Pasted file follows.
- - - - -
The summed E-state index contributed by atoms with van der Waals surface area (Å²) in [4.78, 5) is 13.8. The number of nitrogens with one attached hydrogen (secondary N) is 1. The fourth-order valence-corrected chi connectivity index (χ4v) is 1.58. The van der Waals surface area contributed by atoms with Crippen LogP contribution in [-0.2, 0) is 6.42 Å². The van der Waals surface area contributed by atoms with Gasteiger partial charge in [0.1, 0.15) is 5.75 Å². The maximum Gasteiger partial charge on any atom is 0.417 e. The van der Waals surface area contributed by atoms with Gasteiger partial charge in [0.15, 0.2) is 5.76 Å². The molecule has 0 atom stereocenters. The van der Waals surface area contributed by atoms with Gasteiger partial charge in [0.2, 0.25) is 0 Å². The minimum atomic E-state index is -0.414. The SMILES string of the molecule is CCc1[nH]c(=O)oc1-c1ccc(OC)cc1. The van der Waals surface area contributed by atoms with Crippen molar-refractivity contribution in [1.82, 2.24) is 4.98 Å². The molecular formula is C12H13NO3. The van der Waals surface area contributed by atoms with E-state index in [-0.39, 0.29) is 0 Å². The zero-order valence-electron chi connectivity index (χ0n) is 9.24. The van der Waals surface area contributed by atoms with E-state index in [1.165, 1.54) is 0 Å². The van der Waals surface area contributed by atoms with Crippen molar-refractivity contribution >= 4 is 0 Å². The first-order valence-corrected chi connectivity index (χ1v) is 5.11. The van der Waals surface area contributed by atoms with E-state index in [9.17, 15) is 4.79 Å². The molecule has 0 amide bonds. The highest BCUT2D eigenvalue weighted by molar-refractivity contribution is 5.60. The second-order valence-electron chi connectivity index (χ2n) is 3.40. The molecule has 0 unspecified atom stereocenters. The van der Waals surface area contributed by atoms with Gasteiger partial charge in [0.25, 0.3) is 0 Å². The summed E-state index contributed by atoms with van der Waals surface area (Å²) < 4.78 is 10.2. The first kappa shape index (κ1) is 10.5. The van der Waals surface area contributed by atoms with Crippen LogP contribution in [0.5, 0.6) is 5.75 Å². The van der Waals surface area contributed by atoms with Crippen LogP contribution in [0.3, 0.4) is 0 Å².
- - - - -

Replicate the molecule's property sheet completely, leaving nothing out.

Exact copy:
The summed E-state index contributed by atoms with van der Waals surface area (Å²) in [4.78, 5) is 13.8. The number of nitrogens with one attached hydrogen (secondary N) is 1. The fourth-order valence-corrected chi connectivity index (χ4v) is 1.58. The van der Waals surface area contributed by atoms with Crippen LogP contribution in [-0.2, 0) is 6.42 Å². The van der Waals surface area contributed by atoms with Gasteiger partial charge in [0.1, 0.15) is 5.75 Å². The maximum Gasteiger partial charge on any atom is 0.417 e. The van der Waals surface area contributed by atoms with Gasteiger partial charge in [0.15, 0.2) is 5.76 Å². The molecule has 0 atom stereocenters. The van der Waals surface area contributed by atoms with Gasteiger partial charge in [0.2, 0.25) is 0 Å². The minimum atomic E-state index is -0.414. The SMILES string of the molecule is CCc1[nH]c(=O)oc1-c1ccc(OC)cc1. The van der Waals surface area contributed by atoms with Crippen molar-refractivity contribution in [1.82, 2.24) is 4.98 Å². The molecular formula is C12H13NO3. The van der Waals surface area contributed by atoms with E-state index in [-0.39, 0.29) is 0 Å². The zero-order valence-electron chi connectivity index (χ0n) is 9.24. The van der Waals surface area contributed by atoms with E-state index in [1.165, 1.54) is 0 Å². The van der Waals surface area contributed by atoms with Crippen molar-refractivity contribution >= 4 is 0 Å². The first-order valence-corrected chi connectivity index (χ1v) is 5.11. The van der Waals surface area contributed by atoms with E-state index in [9.17, 15) is 4.79 Å². The molecule has 0 amide bonds. The highest BCUT2D eigenvalue weighted by molar-refractivity contribution is 5.60. The second-order valence-electron chi connectivity index (χ2n) is 3.40. The molecule has 0 unspecified atom stereocenters. The van der Waals surface area contributed by atoms with Gasteiger partial charge in [0.25, 0.3) is 0 Å². The summed E-state index contributed by atoms with van der Waals surface area (Å²) < 4.78 is 10.2. The first kappa shape index (κ1) is 10.5. The van der Waals surface area contributed by atoms with Crippen LogP contribution in [0.5, 0.6) is 5.75 Å². The van der Waals surface area contributed by atoms with Crippen LogP contribution in [0.3, 0.4) is 0 Å².